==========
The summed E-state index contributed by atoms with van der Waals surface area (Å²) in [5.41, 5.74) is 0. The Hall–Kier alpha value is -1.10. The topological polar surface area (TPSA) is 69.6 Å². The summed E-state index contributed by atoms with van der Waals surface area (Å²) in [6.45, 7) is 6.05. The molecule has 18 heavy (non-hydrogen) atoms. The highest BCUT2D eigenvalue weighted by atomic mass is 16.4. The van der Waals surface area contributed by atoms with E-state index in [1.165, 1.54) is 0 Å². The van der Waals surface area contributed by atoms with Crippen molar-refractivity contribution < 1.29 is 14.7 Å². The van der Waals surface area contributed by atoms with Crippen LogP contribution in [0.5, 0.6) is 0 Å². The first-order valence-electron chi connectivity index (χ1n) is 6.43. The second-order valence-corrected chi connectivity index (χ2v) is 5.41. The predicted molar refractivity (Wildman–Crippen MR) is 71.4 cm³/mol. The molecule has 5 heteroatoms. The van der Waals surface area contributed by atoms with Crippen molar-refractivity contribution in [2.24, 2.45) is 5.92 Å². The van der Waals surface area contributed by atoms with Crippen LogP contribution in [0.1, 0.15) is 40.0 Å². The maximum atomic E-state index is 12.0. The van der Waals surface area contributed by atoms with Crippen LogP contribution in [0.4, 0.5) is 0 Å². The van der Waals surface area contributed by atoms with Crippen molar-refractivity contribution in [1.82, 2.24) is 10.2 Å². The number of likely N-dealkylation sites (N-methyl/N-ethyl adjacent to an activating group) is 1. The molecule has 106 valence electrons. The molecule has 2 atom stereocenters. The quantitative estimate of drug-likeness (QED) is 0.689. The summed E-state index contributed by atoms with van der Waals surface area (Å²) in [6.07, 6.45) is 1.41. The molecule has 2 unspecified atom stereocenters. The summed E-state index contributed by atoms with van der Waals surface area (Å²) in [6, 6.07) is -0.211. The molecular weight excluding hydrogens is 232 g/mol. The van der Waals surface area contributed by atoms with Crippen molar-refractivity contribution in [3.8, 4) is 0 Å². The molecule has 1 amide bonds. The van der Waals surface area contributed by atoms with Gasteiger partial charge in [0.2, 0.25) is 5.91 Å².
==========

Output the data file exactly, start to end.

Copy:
The summed E-state index contributed by atoms with van der Waals surface area (Å²) in [5.41, 5.74) is 0. The Hall–Kier alpha value is -1.10. The topological polar surface area (TPSA) is 69.6 Å². The summed E-state index contributed by atoms with van der Waals surface area (Å²) in [6.45, 7) is 6.05. The molecule has 18 heavy (non-hydrogen) atoms. The highest BCUT2D eigenvalue weighted by atomic mass is 16.4. The van der Waals surface area contributed by atoms with E-state index in [1.165, 1.54) is 0 Å². The van der Waals surface area contributed by atoms with Crippen molar-refractivity contribution < 1.29 is 14.7 Å². The van der Waals surface area contributed by atoms with Crippen LogP contribution in [0.5, 0.6) is 0 Å². The first-order valence-electron chi connectivity index (χ1n) is 6.43. The second-order valence-corrected chi connectivity index (χ2v) is 5.41. The predicted molar refractivity (Wildman–Crippen MR) is 71.4 cm³/mol. The molecule has 5 heteroatoms. The van der Waals surface area contributed by atoms with Crippen molar-refractivity contribution in [2.24, 2.45) is 5.92 Å². The van der Waals surface area contributed by atoms with Crippen LogP contribution in [0.1, 0.15) is 40.0 Å². The maximum atomic E-state index is 12.0. The van der Waals surface area contributed by atoms with Crippen LogP contribution in [0.4, 0.5) is 0 Å². The van der Waals surface area contributed by atoms with Crippen molar-refractivity contribution in [1.82, 2.24) is 10.2 Å². The number of likely N-dealkylation sites (N-methyl/N-ethyl adjacent to an activating group) is 1. The molecule has 106 valence electrons. The molecule has 2 atom stereocenters. The quantitative estimate of drug-likeness (QED) is 0.689. The summed E-state index contributed by atoms with van der Waals surface area (Å²) in [6.07, 6.45) is 1.41. The molecule has 2 unspecified atom stereocenters. The summed E-state index contributed by atoms with van der Waals surface area (Å²) in [6, 6.07) is -0.211. The molecular weight excluding hydrogens is 232 g/mol. The van der Waals surface area contributed by atoms with Crippen molar-refractivity contribution in [3.8, 4) is 0 Å². The molecule has 1 amide bonds. The van der Waals surface area contributed by atoms with Gasteiger partial charge in [0.2, 0.25) is 5.91 Å².